From the grand studio homes of Victorian artists residing in their suits to the paint splattered studios of Frank Auerbach and Lucian Freud, rare photography archives reveal the creative environment and working practices of artists from the last two centuries.
Jorge Lewinski, a Polish refugee who served in the RAF, is a foremost photographer of artists in their studios. The Lewinski photo archive contains striking photographs of over 300 artists, from Britain and abroad, working and exhibiting in Britain from the 1960s to the mid 1990s. It was purchased in 2002 by the Earl of Burlington, the Duke of Devonshire’s son and is held at Chatsworth.
Unlike the snap-shot aesthetic of many contemporary portraits, Lewinski has said that he wished to ‘achieve a deeper kind of portrait – portraits which not only describe a person but give the viewer an insight into the imaginative world of each sitter.’
Lucian Freud (1922-2011) gave his assistant David Dawson unique access to his daily life, photographing the artist during his final years, giving us an intimate look into the painter’s private persona and painting process.
The Rob Dickins collection – Victorian artists
In the nineteenth-century public curiosity with celebrities extended to their homes and lifestyles. Artists encouraged this interest through building grand studio houses. Notable photographs in the artists at home series depict G.F. Watts, Sir Lawrence Alma-Tadema and Frederic Leighton.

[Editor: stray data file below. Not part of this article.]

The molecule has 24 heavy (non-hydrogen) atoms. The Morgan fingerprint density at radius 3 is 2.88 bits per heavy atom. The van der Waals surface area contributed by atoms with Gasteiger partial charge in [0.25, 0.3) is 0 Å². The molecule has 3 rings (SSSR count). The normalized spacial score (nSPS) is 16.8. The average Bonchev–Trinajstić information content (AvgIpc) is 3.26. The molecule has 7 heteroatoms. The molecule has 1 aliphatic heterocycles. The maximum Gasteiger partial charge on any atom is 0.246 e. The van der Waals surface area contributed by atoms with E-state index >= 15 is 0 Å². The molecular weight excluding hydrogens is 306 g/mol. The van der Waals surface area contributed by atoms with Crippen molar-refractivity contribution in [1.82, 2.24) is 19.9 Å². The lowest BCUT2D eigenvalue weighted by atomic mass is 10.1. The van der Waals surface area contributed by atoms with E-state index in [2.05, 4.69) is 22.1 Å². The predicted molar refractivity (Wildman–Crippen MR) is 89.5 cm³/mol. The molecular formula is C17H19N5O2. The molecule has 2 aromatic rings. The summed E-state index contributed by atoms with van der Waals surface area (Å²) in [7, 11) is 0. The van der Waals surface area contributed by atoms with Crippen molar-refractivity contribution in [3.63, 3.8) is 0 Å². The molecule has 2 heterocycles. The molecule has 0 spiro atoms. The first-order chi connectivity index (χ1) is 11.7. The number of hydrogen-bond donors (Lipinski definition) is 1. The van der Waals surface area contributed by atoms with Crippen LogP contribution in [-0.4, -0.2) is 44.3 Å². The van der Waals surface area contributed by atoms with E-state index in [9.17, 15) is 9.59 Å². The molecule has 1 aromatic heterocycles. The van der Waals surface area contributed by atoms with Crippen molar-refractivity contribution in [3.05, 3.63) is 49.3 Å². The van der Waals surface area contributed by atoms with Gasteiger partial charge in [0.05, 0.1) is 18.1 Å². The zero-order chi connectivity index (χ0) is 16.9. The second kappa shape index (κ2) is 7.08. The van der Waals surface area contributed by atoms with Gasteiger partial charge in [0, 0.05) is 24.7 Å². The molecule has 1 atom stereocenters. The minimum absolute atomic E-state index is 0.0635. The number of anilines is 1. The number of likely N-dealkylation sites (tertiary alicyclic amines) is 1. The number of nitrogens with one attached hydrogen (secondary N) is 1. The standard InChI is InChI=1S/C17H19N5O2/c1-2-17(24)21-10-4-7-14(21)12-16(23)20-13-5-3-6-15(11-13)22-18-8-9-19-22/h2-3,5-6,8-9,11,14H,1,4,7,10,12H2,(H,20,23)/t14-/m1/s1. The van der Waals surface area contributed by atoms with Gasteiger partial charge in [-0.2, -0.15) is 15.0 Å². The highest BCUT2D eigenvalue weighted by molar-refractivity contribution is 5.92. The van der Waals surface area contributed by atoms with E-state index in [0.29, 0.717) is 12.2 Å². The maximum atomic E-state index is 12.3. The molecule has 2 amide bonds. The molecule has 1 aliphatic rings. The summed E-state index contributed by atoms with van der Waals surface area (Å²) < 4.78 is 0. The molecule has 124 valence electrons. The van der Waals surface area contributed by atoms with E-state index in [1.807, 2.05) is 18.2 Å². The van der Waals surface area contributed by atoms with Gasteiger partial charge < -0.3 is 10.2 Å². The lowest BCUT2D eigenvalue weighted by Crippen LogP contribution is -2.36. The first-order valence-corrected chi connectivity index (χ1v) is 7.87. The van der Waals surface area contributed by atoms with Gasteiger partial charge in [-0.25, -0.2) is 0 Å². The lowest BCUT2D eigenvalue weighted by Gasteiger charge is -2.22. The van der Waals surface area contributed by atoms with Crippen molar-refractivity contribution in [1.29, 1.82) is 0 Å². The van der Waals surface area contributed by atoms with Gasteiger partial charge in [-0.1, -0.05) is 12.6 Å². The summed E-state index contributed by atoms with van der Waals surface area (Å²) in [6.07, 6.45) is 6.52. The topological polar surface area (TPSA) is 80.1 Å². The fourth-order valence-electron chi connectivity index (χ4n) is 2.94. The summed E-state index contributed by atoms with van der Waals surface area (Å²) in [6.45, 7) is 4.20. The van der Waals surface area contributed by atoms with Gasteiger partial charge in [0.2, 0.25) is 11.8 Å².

The Larousee archive, Paris – French Artists
Around 1887, a photographer who used the pseudonym Dornac started doing the rounds of Paris society, explaining to his sitters that he planned to build up a photographic survey of the great and the good. Not much is known of Paul Francois Arnold Cardon (1859-1941) but his series of photographic portraits are interesting in the way they bring to life the working practices of artists from the late 19th and early 20th century including Monet, Rodin and Rousseau.
Musée Marmottan Monet – French Impressionists & Monet
The home of one of Paris’ largest Impressionism collections: 100 of Claude Monet’s masterpieces (from Impression, Sunrise to the water lilies) as well as numerous works from the artist’s personal collection (Gauguin, Renoir, Sisley, Degas, and more). A less well known part of this museum’s collection is a series of photographs of Monet at work in his studio, holidaying in Venice with his wife and relaxing in his famous garden at Giverny.